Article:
The Mississippi Delta is an example of a birds-foot delta, so called because of the way it looks when viewed from above, with lots of channels dissecting the delta. You can see from the photograph to the right that much of the top surface of the delta is exposed above sea level, allowing vegetation to grow on the sediment. Sediment records have shown that the Mississippi Delta has changed shape and position many times over the past centuries, but it is the only real example of a bird's foot delta in the world.



The Mississippi Delta, USA. Top satellite image by NASA/ORBIMAGE. Lower photo by John Simmons, © The Geological Society of London

Currents

If a delta doesn't form, the river's sediment is washed away from the estuary by currents, waves and tides. Most coastlines are affected by alongshore currents which pick up sediment and transport it along the coast. On many coastlines, longshore drift is a real problem caused by currents continually moving material along the coast. Many beaches around the UK have coastal protection methods to try to stop sand and pebbles being washed away. Where longshore drift is very active, a spit - a long, narrow strip of pebbles and sediment - may form. Chesil Beach in Dorset (left) is a good example of a large spit.


Left: Chesil Beach in Dorset stretches 29km along the coast of southern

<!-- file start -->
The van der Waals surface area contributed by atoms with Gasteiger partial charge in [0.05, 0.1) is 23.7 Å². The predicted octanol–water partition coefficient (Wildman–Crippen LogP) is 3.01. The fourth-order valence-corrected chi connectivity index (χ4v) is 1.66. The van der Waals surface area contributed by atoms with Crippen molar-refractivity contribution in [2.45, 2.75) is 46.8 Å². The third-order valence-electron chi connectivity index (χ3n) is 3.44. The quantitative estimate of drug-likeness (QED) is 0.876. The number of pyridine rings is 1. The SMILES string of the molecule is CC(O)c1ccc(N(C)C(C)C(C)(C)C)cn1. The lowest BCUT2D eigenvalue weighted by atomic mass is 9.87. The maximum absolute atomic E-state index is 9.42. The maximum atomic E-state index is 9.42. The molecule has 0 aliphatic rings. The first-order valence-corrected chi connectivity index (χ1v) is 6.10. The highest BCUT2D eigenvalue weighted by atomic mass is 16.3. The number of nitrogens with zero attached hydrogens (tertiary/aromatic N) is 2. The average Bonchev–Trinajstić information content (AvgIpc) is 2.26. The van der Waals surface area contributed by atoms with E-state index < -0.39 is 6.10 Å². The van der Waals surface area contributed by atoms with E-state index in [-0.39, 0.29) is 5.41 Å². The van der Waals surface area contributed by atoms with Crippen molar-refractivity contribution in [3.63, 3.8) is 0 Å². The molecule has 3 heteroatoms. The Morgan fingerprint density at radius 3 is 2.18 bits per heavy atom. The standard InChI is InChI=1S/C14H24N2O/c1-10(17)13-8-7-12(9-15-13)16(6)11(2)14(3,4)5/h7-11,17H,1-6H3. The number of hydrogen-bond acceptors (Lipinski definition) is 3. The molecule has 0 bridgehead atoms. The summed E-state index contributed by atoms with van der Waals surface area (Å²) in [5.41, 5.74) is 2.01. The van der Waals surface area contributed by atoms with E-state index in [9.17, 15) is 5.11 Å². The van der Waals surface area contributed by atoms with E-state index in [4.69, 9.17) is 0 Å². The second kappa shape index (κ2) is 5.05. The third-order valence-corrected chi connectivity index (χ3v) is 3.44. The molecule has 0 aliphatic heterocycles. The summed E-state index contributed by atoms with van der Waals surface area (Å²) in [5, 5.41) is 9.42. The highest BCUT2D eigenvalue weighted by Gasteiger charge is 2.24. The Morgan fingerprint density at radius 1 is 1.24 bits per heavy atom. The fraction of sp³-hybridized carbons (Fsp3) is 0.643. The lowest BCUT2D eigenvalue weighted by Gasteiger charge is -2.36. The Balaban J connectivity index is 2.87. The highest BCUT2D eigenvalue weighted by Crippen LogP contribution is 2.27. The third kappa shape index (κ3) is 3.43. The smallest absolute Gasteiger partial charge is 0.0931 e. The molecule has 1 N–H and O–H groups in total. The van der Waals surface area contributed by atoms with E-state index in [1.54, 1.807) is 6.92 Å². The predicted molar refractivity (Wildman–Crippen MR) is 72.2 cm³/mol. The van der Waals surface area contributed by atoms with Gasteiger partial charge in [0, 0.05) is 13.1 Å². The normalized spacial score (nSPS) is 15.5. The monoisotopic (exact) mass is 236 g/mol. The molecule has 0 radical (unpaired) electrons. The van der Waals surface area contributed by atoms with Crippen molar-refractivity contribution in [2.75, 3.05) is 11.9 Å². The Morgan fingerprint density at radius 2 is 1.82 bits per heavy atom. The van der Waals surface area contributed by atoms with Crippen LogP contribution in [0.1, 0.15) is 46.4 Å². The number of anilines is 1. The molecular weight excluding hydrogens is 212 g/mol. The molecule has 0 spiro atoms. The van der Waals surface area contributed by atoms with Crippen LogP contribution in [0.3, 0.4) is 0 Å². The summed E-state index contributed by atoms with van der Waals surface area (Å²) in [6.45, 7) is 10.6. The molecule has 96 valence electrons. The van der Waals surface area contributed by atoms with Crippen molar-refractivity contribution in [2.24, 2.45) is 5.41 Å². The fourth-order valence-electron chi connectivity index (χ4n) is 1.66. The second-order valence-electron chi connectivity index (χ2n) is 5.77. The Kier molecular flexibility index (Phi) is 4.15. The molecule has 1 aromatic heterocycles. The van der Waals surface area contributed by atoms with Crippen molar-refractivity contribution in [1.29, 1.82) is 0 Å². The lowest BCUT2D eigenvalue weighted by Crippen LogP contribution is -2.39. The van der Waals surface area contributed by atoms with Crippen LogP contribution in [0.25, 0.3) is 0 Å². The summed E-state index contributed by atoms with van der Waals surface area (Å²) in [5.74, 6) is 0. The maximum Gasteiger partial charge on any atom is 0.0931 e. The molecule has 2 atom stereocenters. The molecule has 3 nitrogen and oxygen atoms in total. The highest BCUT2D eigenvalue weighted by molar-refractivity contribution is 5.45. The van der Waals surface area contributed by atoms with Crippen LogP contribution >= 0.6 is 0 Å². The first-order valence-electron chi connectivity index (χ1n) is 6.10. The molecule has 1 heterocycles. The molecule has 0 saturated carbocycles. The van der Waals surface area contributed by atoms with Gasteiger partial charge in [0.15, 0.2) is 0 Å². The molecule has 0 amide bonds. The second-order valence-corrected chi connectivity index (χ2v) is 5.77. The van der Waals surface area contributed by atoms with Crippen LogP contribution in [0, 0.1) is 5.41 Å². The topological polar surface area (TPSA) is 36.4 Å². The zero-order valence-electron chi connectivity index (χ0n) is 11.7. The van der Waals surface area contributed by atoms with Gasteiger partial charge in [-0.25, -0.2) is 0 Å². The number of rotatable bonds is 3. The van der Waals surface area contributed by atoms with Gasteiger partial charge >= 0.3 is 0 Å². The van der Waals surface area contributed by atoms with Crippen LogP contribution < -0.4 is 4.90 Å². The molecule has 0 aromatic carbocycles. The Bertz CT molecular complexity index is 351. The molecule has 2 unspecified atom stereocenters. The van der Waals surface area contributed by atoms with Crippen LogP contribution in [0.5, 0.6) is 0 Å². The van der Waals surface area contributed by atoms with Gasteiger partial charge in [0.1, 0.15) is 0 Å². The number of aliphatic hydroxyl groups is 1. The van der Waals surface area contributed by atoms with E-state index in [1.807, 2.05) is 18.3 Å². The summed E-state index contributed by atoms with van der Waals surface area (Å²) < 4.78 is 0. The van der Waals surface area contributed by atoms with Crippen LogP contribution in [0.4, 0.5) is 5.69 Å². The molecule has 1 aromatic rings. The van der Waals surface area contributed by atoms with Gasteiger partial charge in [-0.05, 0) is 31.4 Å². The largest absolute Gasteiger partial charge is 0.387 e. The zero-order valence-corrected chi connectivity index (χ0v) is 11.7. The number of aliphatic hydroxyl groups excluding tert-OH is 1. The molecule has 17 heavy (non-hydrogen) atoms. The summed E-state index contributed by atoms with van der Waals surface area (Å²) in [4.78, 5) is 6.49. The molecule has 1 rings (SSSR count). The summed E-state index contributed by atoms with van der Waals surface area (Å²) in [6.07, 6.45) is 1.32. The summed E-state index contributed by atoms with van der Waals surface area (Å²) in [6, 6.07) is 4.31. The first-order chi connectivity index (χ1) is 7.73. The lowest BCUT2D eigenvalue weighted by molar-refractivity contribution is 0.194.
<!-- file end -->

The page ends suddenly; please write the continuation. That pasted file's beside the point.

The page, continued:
England and has been formed by alongshore transport of pebbles.

Left on the shelf...

Most of the sediment transported to the oceans today comes to rest on the continental shelf less than 6km from the shoreline. Very little sediment is transported further than 30km from the shore. So, most of the sediment sitting on the outer continental shelf is old, dating back about 18,000 years to the last ice age when sea levels were much lower. It has been estimated that 80% of all the sediment in existence on Earth is sitting on the continental shelf!

But plenty of sediment still reaches the deep sea. As sediment piles up on the edge of continental shelf, it becomes unstable and avalanches down the continental slope towards the deep ocean basins. However, in many places the continental shelf is cut by deep canyons and channels which funnel sediment from the nearshore areas down to the continental slope...

Canyons


The Grand Canyon, USA. Photo: US National Park Service